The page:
Unfortunately for Angus, Chelsea’s protective side only came out in certain moments. When he chewed apart my new Ottoman, she practically “paw” printed him for me.

For dogs, once a friend, always a friend. When Abby was a puppy, she used to play with a Rottweiler puppy named Cocoa. To this day, if Abby sees Cocoa she goes really silly and will drag me over to say hi. Cocoa is the same. They always remember their friendship even if they have not seen each other for months.

When you have more than one dog, they can become very close and the absence of one is felt deeply by the others. Once Chelsea was very sick due to coming into contact with many different strains of the lepto virus. She became lethargic and by the time the vet opened in the morning, she was not moving. Chelsea had to stay at the vet’s for a few days as they tried to save her. During this time, I had a friend who volunteered to walk Angus for me as I would go and sit with Chelsea each night for a couple of hours. Angus refused to walk beyond the front yard which was very unusual as he would never turn down a walk. When I had to go in to work, I boarded Angus at the vet for the day so he would have company as he had not spent a full day by himself before.

As we entered the back room at the vet’s, we could see Chelsea laying in a cage hooked up to an IV. Angus ran to her and jumped up placing his paws on the cage wagging his tail and crying with excitement. Chelsea, seeing him, stood up and placed her paws on his. It was a tearjerker moment that I only thought happened in the movies. Chelsea did recover (thanks to an awesome veterinarian and his team). She was back to her old ways of running Angus and me. Angus was overjoyed when she got home. He had missed her. (So had I.)

Dog friendships fascinate me. Dogs can have different types of friendships just like humans. They can have a friend who they can wrestle with, another to play chase, and another to sit and watch other dogs (I am sure they are just gossiping when they do this). They know exactly what type of friend another dog is going to be. Dogs always look for the best in everyone which is something we can all learn from. Although, it is hard sometimes especially with those park people who don’t pick up.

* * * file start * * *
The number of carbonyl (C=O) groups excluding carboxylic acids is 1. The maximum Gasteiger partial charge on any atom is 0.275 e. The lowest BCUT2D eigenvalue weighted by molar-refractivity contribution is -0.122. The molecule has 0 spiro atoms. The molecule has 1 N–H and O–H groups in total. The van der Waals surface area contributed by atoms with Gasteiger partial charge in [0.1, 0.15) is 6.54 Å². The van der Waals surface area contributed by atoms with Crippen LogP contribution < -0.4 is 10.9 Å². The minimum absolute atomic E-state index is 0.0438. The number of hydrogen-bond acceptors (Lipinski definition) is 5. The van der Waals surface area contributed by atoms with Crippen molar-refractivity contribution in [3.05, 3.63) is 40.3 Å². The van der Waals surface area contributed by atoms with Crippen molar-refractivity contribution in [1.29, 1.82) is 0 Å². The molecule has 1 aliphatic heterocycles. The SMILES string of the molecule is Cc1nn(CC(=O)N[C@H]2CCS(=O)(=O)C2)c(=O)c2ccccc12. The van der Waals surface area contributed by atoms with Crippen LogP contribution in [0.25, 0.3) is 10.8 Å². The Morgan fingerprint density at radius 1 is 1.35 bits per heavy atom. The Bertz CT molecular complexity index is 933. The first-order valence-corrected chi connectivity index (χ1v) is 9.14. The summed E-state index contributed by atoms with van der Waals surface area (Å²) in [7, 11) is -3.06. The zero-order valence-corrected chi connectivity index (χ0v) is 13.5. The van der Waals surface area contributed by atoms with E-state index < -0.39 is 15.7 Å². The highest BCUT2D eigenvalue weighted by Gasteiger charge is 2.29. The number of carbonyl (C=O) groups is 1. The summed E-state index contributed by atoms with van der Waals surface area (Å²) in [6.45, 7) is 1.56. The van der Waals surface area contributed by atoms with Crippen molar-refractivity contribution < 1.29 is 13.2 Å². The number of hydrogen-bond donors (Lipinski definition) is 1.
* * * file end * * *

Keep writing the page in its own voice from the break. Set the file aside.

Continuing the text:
Happy Monday everyone!

Brushing your dog’s teeth

A reader sent a link to this tooth-brushing video they’d made.

Quite frankly, words (almost) fail the Scottie News.

Shall we start a pool on whether the brusher is a human dentist?

I’m going with yes — or, at the very least, related to a dentist.

Hitting the road with a Scottish Terrier

Seamus travelling as a puppy 2
Seamus travelling as a puppy 2

Travelling with dogs seems like a good topic to cover as we bid farewell to June and usher in July. Reader Hillary writes:

I am a travel journalist based in New Jersey, right outside of NYC. I take my Scottie Seamus on a lot of drive-able trips (mostly for fun, sometimes for work) and blog about it here: I’ve had Scotties all of my life, but as I’m sure you know some of them don’t travel as well as others. Luckily Seamus enjoys coming along for the ride and he is a great (if typically high-maintenance) travel companion. He has now been to every state on the East Coast and then some.

Below Seamus checks out the dyed fountain in Savannah:

Seamus at the dyed fountain in Savannah
Seamus does Savannah

Check out some other travelling Scottish Terriers.

How do you describe your relationship to your Scottish Terrier?

Ann and Bridget of the Scottie News
Definitely not my daughter

What are you to your Scottie?

Mom, fur Dad, mistress, master, owner, supreme ruler, commander in chief, loyal subject?

But seriously, I can’t call myself Bridget’s “mother” for two reasons. One, it’s not my style. And, two, I already have a human daughter.

Mistress doesn’t seem right either. I’m too old for it and there are the sexual overtones.

On many occasions, I’ve used owner simply because it seemed the only option but I don’t like it as I feel it doesn’t accurately reflect our relationship. My dog’s not just something I own.

Lately, I’ve been referring to Scotties and their peeps. But while that works well in the plural, it’s awkward, to say, “I’m Bridget’s peep” in the singular

All this is why I was interested to discover that more than a dozen years ago Boulder became the first city in the U.S.  to officially refer to pet owners as “guardians.” It’s one of many nuggets of information in a recent column by a Scottish Terrier-owning guardianing journalist at the Denver Post.

How do you describe your relationship to your Scottie?

Being a dog in New York City

CERTAIN charms of New York City living — the infinite brunch options, the 24-hour bodegas, the Museum of Modern Art — are no doubt lost on many pets. Even so, plenty of owners believe that the city is ideal for dogs, offering endless opportunities for socializing and sniffing at dog runs, hydrants and doggy day care centers. Working late? Dog walkers abound. Square footage is tight? More opportunity for canine-human bonding.

Read the whole story.